Even Buddhist Monks Use a Gong: A Mindfulness Skills Programme for Young People Delivered through the “Mindful Gnats” Computer Game and App.

Even Buddhist Monks Use a Gong: A Mindfulness Skills Programme for Young People Delivered through the “Mindful Gnats” Computer Game and App.

Gary O' Reilly (School of Psychology, University College Dublin, Dublin, Ireland), David Coyle (School of Computer Science, University College Dublin, Dublin, Ireland) and Conall Tunney (School of Psychology, University College Dublin, Dublin, Ireland)
Copyright: © 2016 |Pages: 13
DOI: 10.4018/IJGBL.2016100103
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Abstract

Mindful Gnats is a computer game and App that introduces mindfulness and relaxation skills to young people aged nine years and older. In this paper the authors describe their model for using technology to support children with the development of psychological skills. This model combines a computer game to introduce and practice psychological skills played in the presence of an adult, with an App that assists young people as they practise and transfer those skills into their everyday life at home, at school and in the community. The Mindful Gnats computer game comprises a six level 3-D game world and is available on iOS and Windows. The Mindful Gnats App is available for both iOS and Android operating systems. This paper describes the background research that informed the design of Mindful Gnats as well as the specific mindfulness and relaxation contents of the programme. The authors' on-going research to evaluate the effectiveness of Mindful Gnats with regular children and those with clinical difficulties is described, along with the key lessons the authors have learnt from their experience in the design of mental health promoting technology.
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Introduction

Mindfulness is now a mainstream therapeutic intervention in psychology and has also become pervasive in modern Western culture. This paper describes our first attempts to use technology to support the development of mindfulness and relaxation skills in young people. Mindful Gnats has two components (1) a computer game, and (2) an App. Both are designed to be used in combination by young people aged 9 years and older (O’ Reilly, & Coyle, 2015a; O’ Reilly, Coyle, & Tunney, 2016). The Mindful Gnats computer game introduces a young person to eight mindfulness and relaxation skills across six different game levels. The Mindful Gnats App is designed to support a young person practice those skills in their everyday life between game levels.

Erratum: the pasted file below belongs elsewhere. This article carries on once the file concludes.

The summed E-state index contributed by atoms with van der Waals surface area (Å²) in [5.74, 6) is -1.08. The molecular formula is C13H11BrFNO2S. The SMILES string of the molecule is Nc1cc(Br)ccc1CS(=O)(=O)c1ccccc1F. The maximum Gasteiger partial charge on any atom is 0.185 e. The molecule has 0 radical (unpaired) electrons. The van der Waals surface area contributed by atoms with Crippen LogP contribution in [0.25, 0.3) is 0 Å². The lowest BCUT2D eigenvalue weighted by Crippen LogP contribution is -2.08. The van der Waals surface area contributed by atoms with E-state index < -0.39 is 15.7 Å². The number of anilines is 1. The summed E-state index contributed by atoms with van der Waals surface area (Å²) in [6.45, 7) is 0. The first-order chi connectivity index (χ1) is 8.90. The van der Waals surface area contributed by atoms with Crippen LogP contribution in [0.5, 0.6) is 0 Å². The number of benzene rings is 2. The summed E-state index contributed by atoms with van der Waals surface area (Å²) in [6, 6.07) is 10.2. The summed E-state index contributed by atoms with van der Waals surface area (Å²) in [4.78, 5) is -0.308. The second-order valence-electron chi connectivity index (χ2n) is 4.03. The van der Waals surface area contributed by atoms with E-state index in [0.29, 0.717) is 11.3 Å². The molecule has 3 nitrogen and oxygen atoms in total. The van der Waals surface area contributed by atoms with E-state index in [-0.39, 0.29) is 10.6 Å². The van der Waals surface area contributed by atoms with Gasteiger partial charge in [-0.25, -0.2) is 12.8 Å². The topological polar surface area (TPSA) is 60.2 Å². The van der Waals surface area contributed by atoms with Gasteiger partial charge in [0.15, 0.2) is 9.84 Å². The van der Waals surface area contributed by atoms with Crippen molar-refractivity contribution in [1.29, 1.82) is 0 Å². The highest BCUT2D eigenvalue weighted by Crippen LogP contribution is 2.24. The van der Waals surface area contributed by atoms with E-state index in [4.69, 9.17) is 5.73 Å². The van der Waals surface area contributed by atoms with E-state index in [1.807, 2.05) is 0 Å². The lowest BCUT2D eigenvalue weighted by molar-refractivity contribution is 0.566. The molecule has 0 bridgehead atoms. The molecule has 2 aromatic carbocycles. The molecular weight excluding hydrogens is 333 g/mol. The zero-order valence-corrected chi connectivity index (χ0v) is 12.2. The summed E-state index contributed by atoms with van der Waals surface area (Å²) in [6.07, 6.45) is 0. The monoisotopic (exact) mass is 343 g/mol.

The origins of Mindful Gnats is best understood from its context as part of a range of computer games and Apps our team is designing and releasing on a not-for-profit basis that support good mental health in young people. The first game released from our range was a seven level computer game and App designed to be played by a young person and a mental health professional called Pesky gNATs (O’ Reilly & Coyle, 2015b). Pesky gNATs supports the delivery of a Cognitive Behaviour Therapy (CBT) intervention for young people with clinically significant Anxiety or Low Mood. The gNATs in the game’s title is a play on words animating a key concept of CBT, Negative Automatic Thoughts (or NATs) as gNATs or little flies. Pesky gNATs progresses by teaching a young person to manage their anxious or depressed mood by understanding and applying the general cognitive model (Beck, & Haigh, 2014). That is, in exploring the “gNATs Island” 3-D game world they learn that gNATs lower our mood or make us anxious and in turn negatively influence our behavior, but can be changed leading to improvements in mood and behavioural functioning. The young person with assistance from their therapist learns how to observe their thinking and spot negative thinking by trapping gNATs, learns how to re-appraise and change their negative thinking by swatting gNATs (cognitive re-structuring). They also learn how to bring about healthy change to their underlying view of themselves, other people, and the world through hunting gNATs back to their Hive and splatting unhelpful Hives (identifying and changing their negative Core Beliefs). Young people complete between session therapy tasks with the assistance of a smartphone App. The Pesky gNATs App is available for free to young people through the iTunes or Google Play stores (O’ Reilly & Coyle, 2015c). The Pesky gNATs App rewards young people for the completion of between therapy tasks by unlocking fun gNAT related games that reinforce CBT concepts as a young person applies them to their everyday life by using the App between sessions. Our website (www.peskygnats.com) provides a portal for mental health professionals to register with us and complete seven hours of on-line video-based training in how to use Pesky gNATs.

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